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There is nothing more annoying than experiencing slow broadband speeds when you need to access the internet, whether that be for work or pleasure. In this day and age, the internet is essential for us to carry out our daily routines. Even though we use broadband every day, do we understand it as well as we should?

Broadband is a high-speed internet connection that enables the user to access the online world. Whilst the Cambridge Dictionary labels broadband as “A system that makes it possible for many messages or large amounts of information to be sent at the same time and very quickly between computers or other electronic devices” the requirements as to what qualifies as broadband varies across the world.

An ISP, which stands for Internet Service Provider will, usually supply any equipment needed as well as the service for accessing the internet. You commonly see an ISP pay for wholesale access to a network that can be resold to us as a business or home owner, rather than operating their own infrastructure, as this can be extremely expensive. Most of the time home broadband comes into our house through a fixed line from providers such as BT Openreach or Virgin Media Network. It’s not always essential to use a line for broadband as mobile broadband uses a satellite network. This provides a much longer range and allows us to stay connected on the go.

Connecting to broadband has never been easier. It wasn’t until 2000 when the the first mobile device that had access to the internet was available. The ‘Nokia 9210 Communicator’ was not exactly pocket sized but had a full key board and 8MB of storage. Nowadays we can use several devices to connect to the internet such as phones, tablets, TVs, game console computers and laptops. Having access to the internet from these devices allows you to send and receive emails/texts, surf the web, use social media, stream music and videos, play online video games and much more.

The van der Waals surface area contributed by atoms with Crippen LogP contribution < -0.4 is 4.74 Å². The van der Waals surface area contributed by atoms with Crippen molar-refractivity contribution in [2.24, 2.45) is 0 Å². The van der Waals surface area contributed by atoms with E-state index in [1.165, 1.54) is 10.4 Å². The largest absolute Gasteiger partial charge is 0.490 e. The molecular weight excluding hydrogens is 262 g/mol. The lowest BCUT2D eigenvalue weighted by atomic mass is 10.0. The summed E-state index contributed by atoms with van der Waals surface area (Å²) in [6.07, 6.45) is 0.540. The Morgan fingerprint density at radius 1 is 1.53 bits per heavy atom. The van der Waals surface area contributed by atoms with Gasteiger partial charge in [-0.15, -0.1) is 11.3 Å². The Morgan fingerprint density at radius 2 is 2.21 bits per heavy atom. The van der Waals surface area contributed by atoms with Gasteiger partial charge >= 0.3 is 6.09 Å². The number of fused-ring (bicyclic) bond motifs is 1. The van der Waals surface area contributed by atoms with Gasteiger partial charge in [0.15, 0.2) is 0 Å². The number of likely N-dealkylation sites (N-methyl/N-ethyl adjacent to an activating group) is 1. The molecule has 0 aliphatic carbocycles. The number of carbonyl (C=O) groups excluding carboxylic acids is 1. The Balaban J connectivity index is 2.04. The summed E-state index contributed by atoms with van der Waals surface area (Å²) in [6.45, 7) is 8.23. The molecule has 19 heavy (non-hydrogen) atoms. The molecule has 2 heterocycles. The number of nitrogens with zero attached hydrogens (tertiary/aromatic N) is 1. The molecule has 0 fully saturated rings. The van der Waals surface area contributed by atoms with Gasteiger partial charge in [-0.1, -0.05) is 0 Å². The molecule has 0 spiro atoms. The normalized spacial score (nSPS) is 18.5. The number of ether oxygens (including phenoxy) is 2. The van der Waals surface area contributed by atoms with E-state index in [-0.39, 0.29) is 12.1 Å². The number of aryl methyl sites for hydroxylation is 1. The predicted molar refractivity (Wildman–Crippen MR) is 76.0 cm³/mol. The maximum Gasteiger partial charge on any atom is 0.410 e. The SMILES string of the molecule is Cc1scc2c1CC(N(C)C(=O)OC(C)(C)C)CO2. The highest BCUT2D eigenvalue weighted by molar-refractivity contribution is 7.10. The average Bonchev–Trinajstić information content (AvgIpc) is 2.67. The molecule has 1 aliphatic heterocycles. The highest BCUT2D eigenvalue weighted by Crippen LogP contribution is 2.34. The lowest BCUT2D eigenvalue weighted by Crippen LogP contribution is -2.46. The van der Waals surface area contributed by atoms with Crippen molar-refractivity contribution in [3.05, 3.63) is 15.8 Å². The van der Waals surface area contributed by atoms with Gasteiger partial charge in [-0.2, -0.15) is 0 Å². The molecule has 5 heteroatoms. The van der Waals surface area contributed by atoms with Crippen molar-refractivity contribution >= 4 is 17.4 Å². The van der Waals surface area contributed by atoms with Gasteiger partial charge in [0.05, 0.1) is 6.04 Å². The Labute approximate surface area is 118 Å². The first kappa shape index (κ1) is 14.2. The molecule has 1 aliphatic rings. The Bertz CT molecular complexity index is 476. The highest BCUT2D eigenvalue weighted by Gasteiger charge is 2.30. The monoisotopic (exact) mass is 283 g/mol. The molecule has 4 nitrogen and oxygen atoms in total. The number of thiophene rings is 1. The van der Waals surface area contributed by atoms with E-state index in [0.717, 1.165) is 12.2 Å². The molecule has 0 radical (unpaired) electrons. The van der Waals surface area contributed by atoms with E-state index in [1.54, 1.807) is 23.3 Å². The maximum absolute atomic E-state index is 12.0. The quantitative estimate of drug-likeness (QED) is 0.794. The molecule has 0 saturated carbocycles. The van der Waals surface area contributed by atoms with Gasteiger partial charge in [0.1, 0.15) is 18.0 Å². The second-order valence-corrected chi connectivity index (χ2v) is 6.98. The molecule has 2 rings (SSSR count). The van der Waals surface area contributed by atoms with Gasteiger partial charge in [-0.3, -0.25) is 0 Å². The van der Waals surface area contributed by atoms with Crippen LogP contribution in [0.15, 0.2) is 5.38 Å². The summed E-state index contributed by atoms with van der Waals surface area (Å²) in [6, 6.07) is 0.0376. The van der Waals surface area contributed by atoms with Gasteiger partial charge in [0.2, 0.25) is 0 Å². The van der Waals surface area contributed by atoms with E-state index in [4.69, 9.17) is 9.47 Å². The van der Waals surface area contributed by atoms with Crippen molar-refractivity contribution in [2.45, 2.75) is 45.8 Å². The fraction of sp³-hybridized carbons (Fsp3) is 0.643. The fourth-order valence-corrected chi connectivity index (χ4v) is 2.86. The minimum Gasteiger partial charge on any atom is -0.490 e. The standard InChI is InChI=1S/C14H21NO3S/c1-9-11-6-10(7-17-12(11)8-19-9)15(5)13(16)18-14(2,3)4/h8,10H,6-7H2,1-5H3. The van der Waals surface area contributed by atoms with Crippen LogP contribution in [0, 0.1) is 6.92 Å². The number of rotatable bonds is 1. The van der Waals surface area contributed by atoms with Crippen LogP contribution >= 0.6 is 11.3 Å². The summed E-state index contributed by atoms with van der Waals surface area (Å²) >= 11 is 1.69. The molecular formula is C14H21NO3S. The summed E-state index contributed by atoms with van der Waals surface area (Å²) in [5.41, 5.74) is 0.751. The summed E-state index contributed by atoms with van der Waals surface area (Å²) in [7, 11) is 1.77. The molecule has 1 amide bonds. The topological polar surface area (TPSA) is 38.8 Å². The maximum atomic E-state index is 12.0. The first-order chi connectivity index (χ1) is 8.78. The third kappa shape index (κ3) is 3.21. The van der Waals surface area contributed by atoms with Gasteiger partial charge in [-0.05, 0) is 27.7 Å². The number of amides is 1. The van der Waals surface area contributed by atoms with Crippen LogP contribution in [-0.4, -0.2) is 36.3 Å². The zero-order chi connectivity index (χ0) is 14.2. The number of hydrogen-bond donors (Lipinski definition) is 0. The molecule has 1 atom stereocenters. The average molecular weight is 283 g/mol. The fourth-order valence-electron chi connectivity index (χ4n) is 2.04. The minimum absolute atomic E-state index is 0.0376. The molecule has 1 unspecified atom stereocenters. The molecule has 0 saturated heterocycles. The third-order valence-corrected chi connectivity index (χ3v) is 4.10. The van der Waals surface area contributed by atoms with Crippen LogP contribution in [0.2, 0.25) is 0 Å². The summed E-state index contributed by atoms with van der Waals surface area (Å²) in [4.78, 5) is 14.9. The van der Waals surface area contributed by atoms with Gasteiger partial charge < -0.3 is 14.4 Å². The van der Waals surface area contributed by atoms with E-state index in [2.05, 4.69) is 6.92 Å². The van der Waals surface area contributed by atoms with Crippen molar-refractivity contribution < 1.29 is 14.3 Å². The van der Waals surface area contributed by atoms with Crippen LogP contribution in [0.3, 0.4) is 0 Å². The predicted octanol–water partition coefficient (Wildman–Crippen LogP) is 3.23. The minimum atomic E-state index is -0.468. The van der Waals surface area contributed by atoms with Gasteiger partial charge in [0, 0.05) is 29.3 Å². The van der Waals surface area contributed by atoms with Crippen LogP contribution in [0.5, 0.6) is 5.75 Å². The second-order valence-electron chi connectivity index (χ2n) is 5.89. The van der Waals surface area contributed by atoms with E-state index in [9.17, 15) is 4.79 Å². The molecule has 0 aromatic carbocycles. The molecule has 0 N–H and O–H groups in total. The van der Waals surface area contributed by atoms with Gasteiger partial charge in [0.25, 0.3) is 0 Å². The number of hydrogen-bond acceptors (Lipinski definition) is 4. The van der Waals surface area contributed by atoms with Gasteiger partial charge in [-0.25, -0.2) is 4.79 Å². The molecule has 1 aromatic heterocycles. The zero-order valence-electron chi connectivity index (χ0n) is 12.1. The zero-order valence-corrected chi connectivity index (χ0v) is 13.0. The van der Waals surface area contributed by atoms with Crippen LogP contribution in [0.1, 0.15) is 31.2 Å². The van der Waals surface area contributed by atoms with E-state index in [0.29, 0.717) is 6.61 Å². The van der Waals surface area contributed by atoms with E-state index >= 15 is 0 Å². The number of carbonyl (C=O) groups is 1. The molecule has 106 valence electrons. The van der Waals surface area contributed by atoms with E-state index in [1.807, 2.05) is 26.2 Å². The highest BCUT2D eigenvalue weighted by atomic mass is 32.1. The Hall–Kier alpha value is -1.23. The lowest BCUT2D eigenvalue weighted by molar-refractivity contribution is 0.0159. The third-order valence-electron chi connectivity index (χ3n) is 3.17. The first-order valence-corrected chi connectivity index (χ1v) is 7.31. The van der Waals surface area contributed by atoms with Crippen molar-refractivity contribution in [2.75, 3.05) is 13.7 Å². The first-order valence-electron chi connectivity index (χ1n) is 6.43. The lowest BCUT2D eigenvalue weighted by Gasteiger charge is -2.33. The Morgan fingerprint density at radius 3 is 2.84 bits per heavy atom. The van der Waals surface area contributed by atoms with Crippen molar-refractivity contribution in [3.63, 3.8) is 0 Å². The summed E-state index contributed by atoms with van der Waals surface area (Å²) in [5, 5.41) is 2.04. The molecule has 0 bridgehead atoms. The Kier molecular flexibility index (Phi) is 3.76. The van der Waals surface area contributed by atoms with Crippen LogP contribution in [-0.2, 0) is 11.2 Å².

The speed you send and receive data can be affected by many things. Firstly the type of connection you have plays a big part. In the UK we have various forms available such as fibre, cable, DSL (Digital subscriber line), wireless and mobile. Another common problem is that sometimes Wifi signals struggle to get through thick walls or objects. For example, if you know you are going to be using a lot of your internet in your kitchen, it might be a good idea to change the position of your router to somewhere closer to you where the signal has to travel a smaller distance to get to your device. Another thing to take into consideration is how old your router might be. Just like a lot of modern technology, after a certain period of time the technology inside it is superseded. Lastly the location you’re in can affect the internet speed. Being in a remote area can have an impact on your internet speed due to poor infrastructure so it may be worth looking at an alternative provider.

A great way to check your speed is by using a broadband tester website (try using speedtest.net). This will show you how fast your upload and download speed is as well as your ping speed which is also known as latency and is measured in milliseconds. If you’re not happy with the speed of your internet the first thing you should try is rebooting or factory resetting your router. Sometimes your devise just needs to restart too sort itself out and allow you quicker internet browsing speed.

This is just touching on the basic information about broadband but it does help to understand what it is and how it works. If you’re not happy with your internet speed or quality, find out who your internet provider is and what deal you’re on. This way you can search the web for a better deal with a different provider.

If you’re still struggling and looking for some support and advice, we are always happy to help and research what options are available and what we feel is best for you and your home or business.